Industry urged to 'restore consumer confidence in supplements'

Related tags Dietary supplements Dietary supplement

Speaking at the annual CRN conference yesterday, president John
Cordaro called upon the dietary supplement industry to promote
growth "by restoring consumer confidence in using dietary

John Cordaro, president and chief executive officer of the Council for Responsible Nutrition (CRN), the US trade body for supplement manufacturers and suppliers, yesterday called upon the dietary supplement industry to promote growth "by restoring consumer confidence in using dietary supplements".

Cordaro was speaking to an audience of industry executives during his annual "State of the Industry" address at the CRN​ 2002 Annual Conference at the Westin Savannah Harbor Resort.

Cordaro said that the elements of the Dietary Supplement Health and Education Act (DSHEA) suitable for supporting a positive regulatory environment for responsible manufacturers may not survive unless the industry takes immediate action.

According to Cordaro, while the industry has "squandered the legacy and the opportunities that the 1990s provided",​ he is confident that the industry can still achieve success. "DSHEA should not have been seen as an endpoint but rather as a new beginning,"​ he said.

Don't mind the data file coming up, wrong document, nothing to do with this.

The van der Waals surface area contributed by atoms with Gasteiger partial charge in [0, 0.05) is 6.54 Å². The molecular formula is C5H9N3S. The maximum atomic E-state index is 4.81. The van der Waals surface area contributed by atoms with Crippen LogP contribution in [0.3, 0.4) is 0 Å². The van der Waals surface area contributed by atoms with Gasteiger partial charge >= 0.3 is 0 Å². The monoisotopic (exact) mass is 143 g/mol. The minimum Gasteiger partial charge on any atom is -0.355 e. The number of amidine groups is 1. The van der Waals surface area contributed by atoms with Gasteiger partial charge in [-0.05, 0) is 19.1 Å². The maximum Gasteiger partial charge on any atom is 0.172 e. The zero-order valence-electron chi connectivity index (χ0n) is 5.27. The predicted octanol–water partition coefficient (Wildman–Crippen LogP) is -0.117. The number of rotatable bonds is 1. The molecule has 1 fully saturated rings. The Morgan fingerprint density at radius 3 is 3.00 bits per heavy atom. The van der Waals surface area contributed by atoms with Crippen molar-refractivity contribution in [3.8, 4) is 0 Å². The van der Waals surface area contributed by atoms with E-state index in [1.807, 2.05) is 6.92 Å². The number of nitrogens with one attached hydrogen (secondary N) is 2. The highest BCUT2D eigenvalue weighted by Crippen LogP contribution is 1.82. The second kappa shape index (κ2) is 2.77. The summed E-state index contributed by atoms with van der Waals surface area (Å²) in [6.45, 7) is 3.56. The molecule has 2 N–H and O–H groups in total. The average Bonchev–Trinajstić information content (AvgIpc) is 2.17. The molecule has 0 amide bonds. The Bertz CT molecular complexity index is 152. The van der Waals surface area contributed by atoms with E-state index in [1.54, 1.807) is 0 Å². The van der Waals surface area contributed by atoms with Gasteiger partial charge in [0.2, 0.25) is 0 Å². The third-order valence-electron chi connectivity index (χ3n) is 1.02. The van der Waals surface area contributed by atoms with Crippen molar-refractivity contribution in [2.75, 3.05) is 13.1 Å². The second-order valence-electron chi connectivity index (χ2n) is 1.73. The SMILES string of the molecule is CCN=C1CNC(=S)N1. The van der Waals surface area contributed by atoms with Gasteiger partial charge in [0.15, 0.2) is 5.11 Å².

He called for better definition of an enforceable regulatory framework for companies to responsibly manufacture and market dietary supplements. This would require four key components, according to Cordaro. First, the development of a transparent system and process for assessing the safety of each ingredient used in dietary supplements and requiring that safety assessments be completed before the ingredient is marketed.

Also required was a rational basis for product formulation by demanding credible scientific evidence on each specific ingredient and combination of ingredients in sufficient amounts to both achieve the benefit implied or claimed and to avoid the risk of adverse effects due to excessive intakes.

There should also be standards and guidelines for science-based substantiation for all information and claims about the benefits of dietary supplement products and supporting actions as required. Finally, all dietary ingredients and dietary supplement products should be required to be manufactured under rigorous good manufacturing practices (GMPs) and quality standards, with appropriate, useful certification to consumers.

"CRN and its members believe affirmative self-regulation is the proper way to complement aggressive regulatory enforcement,"​ said Cordaro.

He continued: "The CRN staff is ready to move forward and work together with you to achieve our mission to help create an environment for responsible companies to grow by restoring consumer confidence in dietary supplements. Only in this way can we hope to return to our earlier days of golden opportunities-double-digit growth and positive scientific results supported by our industry."

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